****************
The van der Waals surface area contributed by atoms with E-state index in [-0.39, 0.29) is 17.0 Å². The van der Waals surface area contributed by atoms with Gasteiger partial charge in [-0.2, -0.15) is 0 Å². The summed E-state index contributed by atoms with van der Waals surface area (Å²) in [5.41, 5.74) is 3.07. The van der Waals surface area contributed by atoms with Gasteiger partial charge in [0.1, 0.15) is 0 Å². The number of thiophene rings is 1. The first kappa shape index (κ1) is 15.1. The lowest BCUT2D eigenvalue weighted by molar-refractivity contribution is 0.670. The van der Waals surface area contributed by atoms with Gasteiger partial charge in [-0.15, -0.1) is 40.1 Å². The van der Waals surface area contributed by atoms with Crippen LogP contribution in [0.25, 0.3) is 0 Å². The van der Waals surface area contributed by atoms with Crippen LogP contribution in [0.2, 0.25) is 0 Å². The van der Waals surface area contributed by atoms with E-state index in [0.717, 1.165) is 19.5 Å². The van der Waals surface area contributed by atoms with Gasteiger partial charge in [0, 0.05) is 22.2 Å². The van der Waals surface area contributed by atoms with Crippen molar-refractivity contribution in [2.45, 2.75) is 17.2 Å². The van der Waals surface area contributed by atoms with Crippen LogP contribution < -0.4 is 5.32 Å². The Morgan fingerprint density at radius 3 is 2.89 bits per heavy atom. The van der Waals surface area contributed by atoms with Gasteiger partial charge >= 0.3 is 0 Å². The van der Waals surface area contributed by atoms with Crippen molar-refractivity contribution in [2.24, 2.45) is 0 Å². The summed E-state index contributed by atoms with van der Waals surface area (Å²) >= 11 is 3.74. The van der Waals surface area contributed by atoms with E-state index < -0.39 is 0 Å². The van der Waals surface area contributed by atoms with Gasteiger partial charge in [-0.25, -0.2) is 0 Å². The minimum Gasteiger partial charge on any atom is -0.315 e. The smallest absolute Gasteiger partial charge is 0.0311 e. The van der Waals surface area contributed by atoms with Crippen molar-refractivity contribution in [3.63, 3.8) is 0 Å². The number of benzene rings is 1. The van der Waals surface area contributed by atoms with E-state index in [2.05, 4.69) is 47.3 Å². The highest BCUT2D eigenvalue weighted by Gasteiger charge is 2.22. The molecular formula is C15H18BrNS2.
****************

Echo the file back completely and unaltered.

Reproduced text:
The van der Waals surface area contributed by atoms with E-state index in [-0.39, 0.29) is 17.0 Å². The van der Waals surface area contributed by atoms with Gasteiger partial charge in [-0.2, -0.15) is 0 Å². The summed E-state index contributed by atoms with van der Waals surface area (Å²) in [5.41, 5.74) is 3.07. The van der Waals surface area contributed by atoms with Gasteiger partial charge in [0.1, 0.15) is 0 Å². The number of thiophene rings is 1. The first kappa shape index (κ1) is 15.1. The lowest BCUT2D eigenvalue weighted by molar-refractivity contribution is 0.670. The van der Waals surface area contributed by atoms with Gasteiger partial charge in [-0.15, -0.1) is 40.1 Å². The van der Waals surface area contributed by atoms with Crippen LogP contribution in [0.25, 0.3) is 0 Å². The van der Waals surface area contributed by atoms with Crippen LogP contribution in [0.2, 0.25) is 0 Å². The van der Waals surface area contributed by atoms with E-state index in [0.717, 1.165) is 19.5 Å². The van der Waals surface area contributed by atoms with Gasteiger partial charge in [0, 0.05) is 22.2 Å². The van der Waals surface area contributed by atoms with Crippen molar-refractivity contribution in [2.45, 2.75) is 17.2 Å². The van der Waals surface area contributed by atoms with Crippen LogP contribution < -0.4 is 5.32 Å². The Morgan fingerprint density at radius 3 is 2.89 bits per heavy atom. The van der Waals surface area contributed by atoms with Gasteiger partial charge >= 0.3 is 0 Å². The van der Waals surface area contributed by atoms with Crippen molar-refractivity contribution in [2.24, 2.45) is 0 Å². The summed E-state index contributed by atoms with van der Waals surface area (Å²) >= 11 is 3.74. The van der Waals surface area contributed by atoms with E-state index < -0.39 is 0 Å². The van der Waals surface area contributed by atoms with Gasteiger partial charge in [-0.25, -0.2) is 0 Å². The minimum Gasteiger partial charge on any atom is -0.315 e. The smallest absolute Gasteiger partial charge is 0.0311 e. The van der Waals surface area contributed by atoms with Crippen molar-refractivity contribution in [3.63, 3.8) is 0 Å². The number of benzene rings is 1. The van der Waals surface area contributed by atoms with E-state index in [2.05, 4.69) is 47.3 Å². The highest BCUT2D eigenvalue weighted by Gasteiger charge is 2.22. The molecular formula is C15H18BrNS2.